To check how much fluoride is in your toothpaste look on the ingredients list. If you are lucky it will show fluoride in parts per million (ppm), but if it shows it as a percentage of the paste then the following conversion tables should help:

Sodium Fluoride

0.32% = 1500 ppm F-
0.22% = 1000 ppm F-
0.11% = 500 ppm F-

Sodium Monofluorphospate

1.14% = 1500 ppm F-
0.76% = 1000 ppm F-
0.38% = 500 ppm F-

The truth for most people is that the fluoride they receive from toothpaste depends on their teeth brushing habits. Do you swallow any paste or do you brush with it and then spit out mouth fluids at the end of the process? Do you brush your teeth with a long wedge of flouride or just a small pea sized amount of paste? What you do will determine your fluoride load. The greater it is, the greater the possible long term health risks. It is of course possible to brush your teeth with fluoride free toothpastes or even with no toothpaste at all. This will still clear away food debris and plaque from the teeth, reducing the risk of cavaties. 

Mass medication in the water supply.

The use of fluoride in the water supply as stated above is controversial. It has the potential benefit of preventing dental caries (tooth decay) for people who eat badly. However it is a less effective way of preventing dental caries than by applying fluoride containing substances directly onto teeth, as with toothpaste.

Fluoride in the water supply also represents a form of mass medication. For someone with a good diet, with low amounts of sugars and starches, especially those in sticky forms, there will be very little tooth decay. These people's teeth are clearly worse as a result of fluoridation of water, which will lead to discolouration and pitting of teeth in as many as 50% of them. For someone who consumes a lot of sugary drinks and sweets the fluoridation will reduce damage to their teeth for a few c.15%, but will discolour the teeth of 50% of them and will actually lead to more decay of the supporting structures around the teeth such as the gingiva (gums).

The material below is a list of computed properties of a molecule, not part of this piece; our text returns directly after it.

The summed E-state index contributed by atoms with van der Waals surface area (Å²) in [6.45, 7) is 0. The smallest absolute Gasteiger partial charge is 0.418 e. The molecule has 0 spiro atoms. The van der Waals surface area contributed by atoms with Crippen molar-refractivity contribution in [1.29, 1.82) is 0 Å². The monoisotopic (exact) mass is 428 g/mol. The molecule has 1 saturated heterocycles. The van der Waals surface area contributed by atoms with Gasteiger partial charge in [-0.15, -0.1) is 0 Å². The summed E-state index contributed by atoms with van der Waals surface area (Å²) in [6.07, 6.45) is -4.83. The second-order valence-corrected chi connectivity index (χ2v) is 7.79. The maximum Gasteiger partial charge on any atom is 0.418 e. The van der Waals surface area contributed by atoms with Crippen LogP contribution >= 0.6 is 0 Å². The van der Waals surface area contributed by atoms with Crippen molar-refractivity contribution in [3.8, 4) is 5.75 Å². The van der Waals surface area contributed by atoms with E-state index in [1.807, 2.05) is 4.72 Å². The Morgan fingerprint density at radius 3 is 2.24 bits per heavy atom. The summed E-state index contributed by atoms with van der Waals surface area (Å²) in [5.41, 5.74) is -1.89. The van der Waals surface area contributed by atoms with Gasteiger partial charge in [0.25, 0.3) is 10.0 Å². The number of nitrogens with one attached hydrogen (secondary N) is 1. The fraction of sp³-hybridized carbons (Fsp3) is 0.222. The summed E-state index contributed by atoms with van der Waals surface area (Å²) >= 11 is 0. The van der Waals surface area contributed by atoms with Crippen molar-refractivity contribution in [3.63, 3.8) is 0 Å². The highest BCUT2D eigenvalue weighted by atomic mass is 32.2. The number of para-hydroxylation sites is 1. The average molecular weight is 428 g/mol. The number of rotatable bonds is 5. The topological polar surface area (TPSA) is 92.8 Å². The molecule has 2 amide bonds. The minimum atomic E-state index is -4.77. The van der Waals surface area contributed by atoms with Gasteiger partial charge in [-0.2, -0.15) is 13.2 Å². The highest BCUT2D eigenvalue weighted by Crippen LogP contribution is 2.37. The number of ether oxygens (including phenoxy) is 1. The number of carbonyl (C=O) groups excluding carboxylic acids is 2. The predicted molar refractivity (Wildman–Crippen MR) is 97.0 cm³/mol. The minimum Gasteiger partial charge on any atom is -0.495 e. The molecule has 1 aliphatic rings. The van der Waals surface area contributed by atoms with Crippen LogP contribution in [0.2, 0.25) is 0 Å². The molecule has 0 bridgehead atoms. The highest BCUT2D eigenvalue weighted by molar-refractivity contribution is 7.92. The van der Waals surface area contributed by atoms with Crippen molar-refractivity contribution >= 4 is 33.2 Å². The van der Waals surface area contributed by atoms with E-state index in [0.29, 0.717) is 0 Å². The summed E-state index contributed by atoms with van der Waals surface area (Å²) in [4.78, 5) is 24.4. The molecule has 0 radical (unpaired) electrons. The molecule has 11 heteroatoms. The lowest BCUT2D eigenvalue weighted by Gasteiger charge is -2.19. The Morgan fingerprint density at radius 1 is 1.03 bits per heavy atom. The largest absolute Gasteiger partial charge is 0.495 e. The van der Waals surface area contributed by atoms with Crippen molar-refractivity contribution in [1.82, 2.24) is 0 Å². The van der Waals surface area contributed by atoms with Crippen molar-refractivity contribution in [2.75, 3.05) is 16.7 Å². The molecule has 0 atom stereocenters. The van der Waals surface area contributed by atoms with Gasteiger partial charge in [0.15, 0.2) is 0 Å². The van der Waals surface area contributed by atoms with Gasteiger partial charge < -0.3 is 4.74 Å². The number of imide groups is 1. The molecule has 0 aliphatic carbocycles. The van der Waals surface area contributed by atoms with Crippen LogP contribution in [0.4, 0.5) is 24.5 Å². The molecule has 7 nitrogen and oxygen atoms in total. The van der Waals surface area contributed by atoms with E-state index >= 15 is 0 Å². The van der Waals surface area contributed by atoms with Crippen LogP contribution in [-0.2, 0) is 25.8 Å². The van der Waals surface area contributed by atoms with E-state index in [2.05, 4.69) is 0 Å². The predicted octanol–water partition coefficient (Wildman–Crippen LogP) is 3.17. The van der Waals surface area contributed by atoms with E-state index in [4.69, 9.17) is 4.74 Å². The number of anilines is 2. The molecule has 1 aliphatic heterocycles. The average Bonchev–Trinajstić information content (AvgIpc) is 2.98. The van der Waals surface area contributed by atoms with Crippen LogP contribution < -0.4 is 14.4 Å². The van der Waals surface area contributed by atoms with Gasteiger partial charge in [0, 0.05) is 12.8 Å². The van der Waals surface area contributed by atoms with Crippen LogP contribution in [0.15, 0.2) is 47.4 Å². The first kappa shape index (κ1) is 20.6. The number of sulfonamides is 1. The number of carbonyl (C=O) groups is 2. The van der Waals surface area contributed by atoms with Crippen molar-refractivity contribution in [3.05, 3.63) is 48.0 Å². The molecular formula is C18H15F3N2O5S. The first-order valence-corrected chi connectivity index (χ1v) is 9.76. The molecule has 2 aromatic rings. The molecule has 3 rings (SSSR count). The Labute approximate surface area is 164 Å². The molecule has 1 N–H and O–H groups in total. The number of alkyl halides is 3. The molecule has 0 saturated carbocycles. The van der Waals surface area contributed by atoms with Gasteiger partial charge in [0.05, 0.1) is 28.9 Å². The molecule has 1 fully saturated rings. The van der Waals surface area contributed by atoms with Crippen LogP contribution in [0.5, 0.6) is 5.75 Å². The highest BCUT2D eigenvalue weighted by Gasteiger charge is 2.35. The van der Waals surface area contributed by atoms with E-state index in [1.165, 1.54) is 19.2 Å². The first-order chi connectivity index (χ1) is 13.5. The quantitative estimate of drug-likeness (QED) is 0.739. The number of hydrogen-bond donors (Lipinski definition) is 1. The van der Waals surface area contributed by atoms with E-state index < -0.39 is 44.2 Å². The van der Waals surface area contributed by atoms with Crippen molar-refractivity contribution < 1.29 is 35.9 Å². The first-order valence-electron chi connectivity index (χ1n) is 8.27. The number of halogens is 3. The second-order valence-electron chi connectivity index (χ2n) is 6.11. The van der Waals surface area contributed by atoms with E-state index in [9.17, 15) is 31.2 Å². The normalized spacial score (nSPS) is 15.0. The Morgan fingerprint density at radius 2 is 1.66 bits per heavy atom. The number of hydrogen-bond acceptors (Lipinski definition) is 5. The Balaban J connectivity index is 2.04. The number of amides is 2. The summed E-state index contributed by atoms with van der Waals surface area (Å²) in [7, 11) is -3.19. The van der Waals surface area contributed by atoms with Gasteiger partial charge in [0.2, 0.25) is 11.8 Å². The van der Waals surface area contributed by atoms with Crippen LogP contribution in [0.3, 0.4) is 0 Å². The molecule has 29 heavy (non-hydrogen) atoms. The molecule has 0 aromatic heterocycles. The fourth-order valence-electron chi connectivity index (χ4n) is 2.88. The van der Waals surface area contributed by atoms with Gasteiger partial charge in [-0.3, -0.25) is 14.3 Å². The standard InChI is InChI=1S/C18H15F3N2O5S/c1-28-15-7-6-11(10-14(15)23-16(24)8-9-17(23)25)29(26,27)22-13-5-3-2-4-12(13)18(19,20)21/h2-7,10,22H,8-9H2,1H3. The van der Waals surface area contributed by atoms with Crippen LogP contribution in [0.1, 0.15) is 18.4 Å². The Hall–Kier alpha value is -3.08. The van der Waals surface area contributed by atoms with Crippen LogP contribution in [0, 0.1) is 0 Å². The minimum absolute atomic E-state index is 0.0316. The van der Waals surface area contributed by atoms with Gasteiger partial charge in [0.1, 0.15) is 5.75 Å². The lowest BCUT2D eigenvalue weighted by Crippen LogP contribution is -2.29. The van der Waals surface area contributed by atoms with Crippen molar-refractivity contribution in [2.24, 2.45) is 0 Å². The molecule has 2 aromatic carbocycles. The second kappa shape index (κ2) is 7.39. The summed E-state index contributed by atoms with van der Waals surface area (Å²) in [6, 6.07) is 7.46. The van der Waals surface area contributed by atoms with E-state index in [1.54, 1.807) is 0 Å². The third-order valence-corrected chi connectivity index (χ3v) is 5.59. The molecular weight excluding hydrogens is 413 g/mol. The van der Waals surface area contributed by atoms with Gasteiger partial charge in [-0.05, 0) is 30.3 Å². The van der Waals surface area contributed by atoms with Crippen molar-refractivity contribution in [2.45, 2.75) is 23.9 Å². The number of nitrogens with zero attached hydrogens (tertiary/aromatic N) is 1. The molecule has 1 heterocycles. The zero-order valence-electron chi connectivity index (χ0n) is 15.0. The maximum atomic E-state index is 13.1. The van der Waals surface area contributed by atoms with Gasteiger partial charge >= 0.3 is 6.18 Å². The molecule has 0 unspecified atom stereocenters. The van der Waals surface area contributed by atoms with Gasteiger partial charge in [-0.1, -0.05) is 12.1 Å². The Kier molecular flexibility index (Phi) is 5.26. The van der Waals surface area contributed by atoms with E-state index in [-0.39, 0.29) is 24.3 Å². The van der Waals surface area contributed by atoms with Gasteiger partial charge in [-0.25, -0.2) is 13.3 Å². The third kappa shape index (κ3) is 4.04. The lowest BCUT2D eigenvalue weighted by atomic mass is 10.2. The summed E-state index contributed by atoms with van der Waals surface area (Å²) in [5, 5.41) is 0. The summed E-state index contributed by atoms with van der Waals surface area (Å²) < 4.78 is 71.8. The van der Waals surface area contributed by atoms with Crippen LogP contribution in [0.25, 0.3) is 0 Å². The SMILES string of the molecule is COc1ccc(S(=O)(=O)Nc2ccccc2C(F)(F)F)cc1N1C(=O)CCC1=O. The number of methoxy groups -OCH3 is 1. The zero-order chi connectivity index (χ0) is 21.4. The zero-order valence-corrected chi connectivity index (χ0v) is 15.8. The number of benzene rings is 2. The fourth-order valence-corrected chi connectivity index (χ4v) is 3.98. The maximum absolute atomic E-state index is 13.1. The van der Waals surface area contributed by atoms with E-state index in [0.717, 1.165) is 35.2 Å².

It is worth noting that any benefits of fluoride occur mostly when it is used topically (i.e. applied directly to tooth surfaces). When you drink fluoridated water or swallow toothpaste, as many kids do, then the fluoride is absorbed through your intestines into your body, where it can cause a variety of ill effects depending on the dosage.

My own opinion is that the addition of fluoride to water is wrong. The medicine (fluoride) is delivered to people who contol their dosage via thirst and their drinking habits. These in no way relate to their need for the medicine. Many will have nothing to gain from the fluoride. Those for whom cavities may be prevented, could acheive what they need with toothpaste.

How much fluoride am I getting?

If you drink tap water this depends very much on where you live. For UK readers there are maps available showing the fluoride levels in your water supply4. It also depends on the type and how much and often you use toothpaste. There are other sources such as soft drinks which often contain as much fluoride as the tap water supply. Processed foods can also contain appreciable amounts of fluoride.

For those with a bit of spare cash who are concerned about fluoridated water it is possible to buy filter systems that remove most of the fluoride. One such system is available from the freshwaterfilter site5.

References:

1) http://www.york.ac.uk/inst/crd/pdf/summary.pdf

2) http://www.webmd.com/cancer/news/20060406/does-fluoridation-up-bone-canc...

3) http://www.ncbi.nlm.nih.gov/pubmed/8593194

4) http://dwi.defra.gov.uk/consumers/advice-leaflets/fluoridemap.pdf  

5) http://www.freshwaterfilter.com/product/Fluoride_Removal_Fluoride-FW2000